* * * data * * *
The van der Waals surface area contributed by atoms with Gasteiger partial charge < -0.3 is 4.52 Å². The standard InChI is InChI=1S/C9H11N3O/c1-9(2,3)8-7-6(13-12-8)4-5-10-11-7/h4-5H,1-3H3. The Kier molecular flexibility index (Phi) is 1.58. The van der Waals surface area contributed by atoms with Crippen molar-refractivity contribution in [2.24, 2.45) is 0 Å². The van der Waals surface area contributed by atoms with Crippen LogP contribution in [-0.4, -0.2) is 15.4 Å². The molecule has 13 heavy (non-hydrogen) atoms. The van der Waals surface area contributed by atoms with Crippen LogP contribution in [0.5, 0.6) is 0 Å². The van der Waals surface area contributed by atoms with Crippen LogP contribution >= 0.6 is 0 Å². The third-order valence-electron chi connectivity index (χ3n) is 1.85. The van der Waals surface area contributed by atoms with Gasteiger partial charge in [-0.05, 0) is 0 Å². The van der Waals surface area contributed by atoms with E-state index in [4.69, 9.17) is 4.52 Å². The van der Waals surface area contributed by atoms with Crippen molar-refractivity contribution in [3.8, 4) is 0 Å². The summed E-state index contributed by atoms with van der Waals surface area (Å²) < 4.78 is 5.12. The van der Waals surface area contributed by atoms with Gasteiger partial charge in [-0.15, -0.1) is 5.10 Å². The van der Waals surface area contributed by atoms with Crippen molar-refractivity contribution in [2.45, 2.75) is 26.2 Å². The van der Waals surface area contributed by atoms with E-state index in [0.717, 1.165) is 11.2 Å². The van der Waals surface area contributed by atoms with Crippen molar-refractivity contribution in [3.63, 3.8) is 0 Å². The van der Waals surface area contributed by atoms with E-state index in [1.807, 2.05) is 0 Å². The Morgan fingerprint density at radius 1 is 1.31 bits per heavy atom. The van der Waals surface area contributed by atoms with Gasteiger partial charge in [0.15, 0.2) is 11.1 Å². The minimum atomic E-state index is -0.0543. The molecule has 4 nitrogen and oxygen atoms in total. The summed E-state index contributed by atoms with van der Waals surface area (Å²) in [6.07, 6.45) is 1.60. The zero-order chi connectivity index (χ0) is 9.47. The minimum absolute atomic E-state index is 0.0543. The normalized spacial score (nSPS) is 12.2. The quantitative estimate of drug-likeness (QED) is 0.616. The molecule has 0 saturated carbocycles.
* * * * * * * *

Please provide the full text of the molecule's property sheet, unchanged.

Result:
The van der Waals surface area contributed by atoms with Gasteiger partial charge < -0.3 is 4.52 Å². The standard InChI is InChI=1S/C9H11N3O/c1-9(2,3)8-7-6(13-12-8)4-5-10-11-7/h4-5H,1-3H3. The Kier molecular flexibility index (Phi) is 1.58. The van der Waals surface area contributed by atoms with Crippen molar-refractivity contribution in [2.24, 2.45) is 0 Å². The van der Waals surface area contributed by atoms with Crippen LogP contribution in [-0.4, -0.2) is 15.4 Å². The molecule has 13 heavy (non-hydrogen) atoms. The van der Waals surface area contributed by atoms with Crippen LogP contribution in [0.5, 0.6) is 0 Å². The van der Waals surface area contributed by atoms with Crippen LogP contribution >= 0.6 is 0 Å². The third-order valence-electron chi connectivity index (χ3n) is 1.85. The van der Waals surface area contributed by atoms with Gasteiger partial charge in [-0.05, 0) is 0 Å². The van der Waals surface area contributed by atoms with E-state index in [4.69, 9.17) is 4.52 Å². The van der Waals surface area contributed by atoms with Crippen molar-refractivity contribution in [3.8, 4) is 0 Å². The summed E-state index contributed by atoms with van der Waals surface area (Å²) < 4.78 is 5.12. The van der Waals surface area contributed by atoms with Gasteiger partial charge in [-0.15, -0.1) is 5.10 Å². The van der Waals surface area contributed by atoms with Crippen molar-refractivity contribution in [2.45, 2.75) is 26.2 Å². The van der Waals surface area contributed by atoms with E-state index in [0.717, 1.165) is 11.2 Å². The van der Waals surface area contributed by atoms with Crippen molar-refractivity contribution in [3.63, 3.8) is 0 Å². The van der Waals surface area contributed by atoms with E-state index in [1.807, 2.05) is 0 Å². The Morgan fingerprint density at radius 1 is 1.31 bits per heavy atom. The van der Waals surface area contributed by atoms with Gasteiger partial charge in [0.15, 0.2) is 11.1 Å². The minimum atomic E-state index is -0.0543. The molecule has 4 nitrogen and oxygen atoms in total. The summed E-state index contributed by atoms with van der Waals surface area (Å²) in [6.07, 6.45) is 1.60. The zero-order chi connectivity index (χ0) is 9.47. The minimum absolute atomic E-state index is 0.0543. The normalized spacial score (nSPS) is 12.2. The quantitative estimate of drug-likeness (QED) is 0.616. The molecule has 0 saturated carbocycles.